But even in a near-perfect, highly principled and liberal society that had the art of brain-editing, one still could not trust one’s memories. One would not know whom to believe. One’s wife, father, best friend, or even oneself, might turn out to be someone other than he first appears.
At this point the book is practically writing itself: we have a protagonist and his antagonists, a major and a minor plot tension, and a mood or atmosphere of pervasive masquerade-like paranoia, set against the background of an otherwise free and remarkably pleasant and well-ordered society: as close to utopia as reality allows.
The philosophical implications of assuming the art of thought-editing is possible are also interesting. If the construction and reconstruction of human thought can be reduced to an exact science, this implies that the contents of human thought must have an innate and objective structure. For example, if the moral sentiments can be reduced to an algorithm, this means morality is as open to demonstration as mathematics, or any other science that can be reduced to first principles. Whether such a thing is true in reality or not, I leave to philosophers to debate. For the purposes of my story, since I had to postulate a highly moral society, one which should be able to create minds to order, I had to assume that morality and creativity and other spiritual aspects of human thinking could be reduced to an algorithm, i.e., they were objective. Please note that, without this assumption, the mind-creators and mind-conditioners would have no system, nothing aside from their own whim, to dictate how to use this science wisely. Wisdom itself, if wisdom is not based on objective reality, would merely be one more series of mechanical impulse the thought-scientists could add or subtract from their own brains or the brains of others as whim guided them. C.S. Lewis in THE ABOLITION OF MAN wrote an essay on this topic, which he later novelized into a fairy-tale called THAT HIDEOUS STRENGTH.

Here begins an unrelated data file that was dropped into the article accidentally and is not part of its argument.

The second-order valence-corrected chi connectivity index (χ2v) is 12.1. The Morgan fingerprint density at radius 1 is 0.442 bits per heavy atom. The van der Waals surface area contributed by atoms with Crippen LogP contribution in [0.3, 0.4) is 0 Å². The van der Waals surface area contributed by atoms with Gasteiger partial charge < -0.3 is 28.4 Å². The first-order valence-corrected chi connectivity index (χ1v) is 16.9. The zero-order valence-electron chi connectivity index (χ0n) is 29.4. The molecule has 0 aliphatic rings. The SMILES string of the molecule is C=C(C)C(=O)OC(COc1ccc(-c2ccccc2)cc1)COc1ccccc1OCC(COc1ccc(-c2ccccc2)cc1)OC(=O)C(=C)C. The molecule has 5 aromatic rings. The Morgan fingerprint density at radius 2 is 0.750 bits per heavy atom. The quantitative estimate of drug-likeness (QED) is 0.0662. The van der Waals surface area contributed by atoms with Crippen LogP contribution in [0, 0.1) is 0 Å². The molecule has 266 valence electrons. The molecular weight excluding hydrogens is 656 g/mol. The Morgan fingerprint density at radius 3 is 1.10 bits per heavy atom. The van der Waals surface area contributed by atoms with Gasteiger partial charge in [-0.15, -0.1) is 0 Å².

SF SIGNAL: The follow-up novels, THE PHOENIX EXULTANT and THE GOLDEN TRANSCENDENCE were originally planned as a single volume, but were released as two books. Was this an evil attempt by the publisher to extort money out of fans?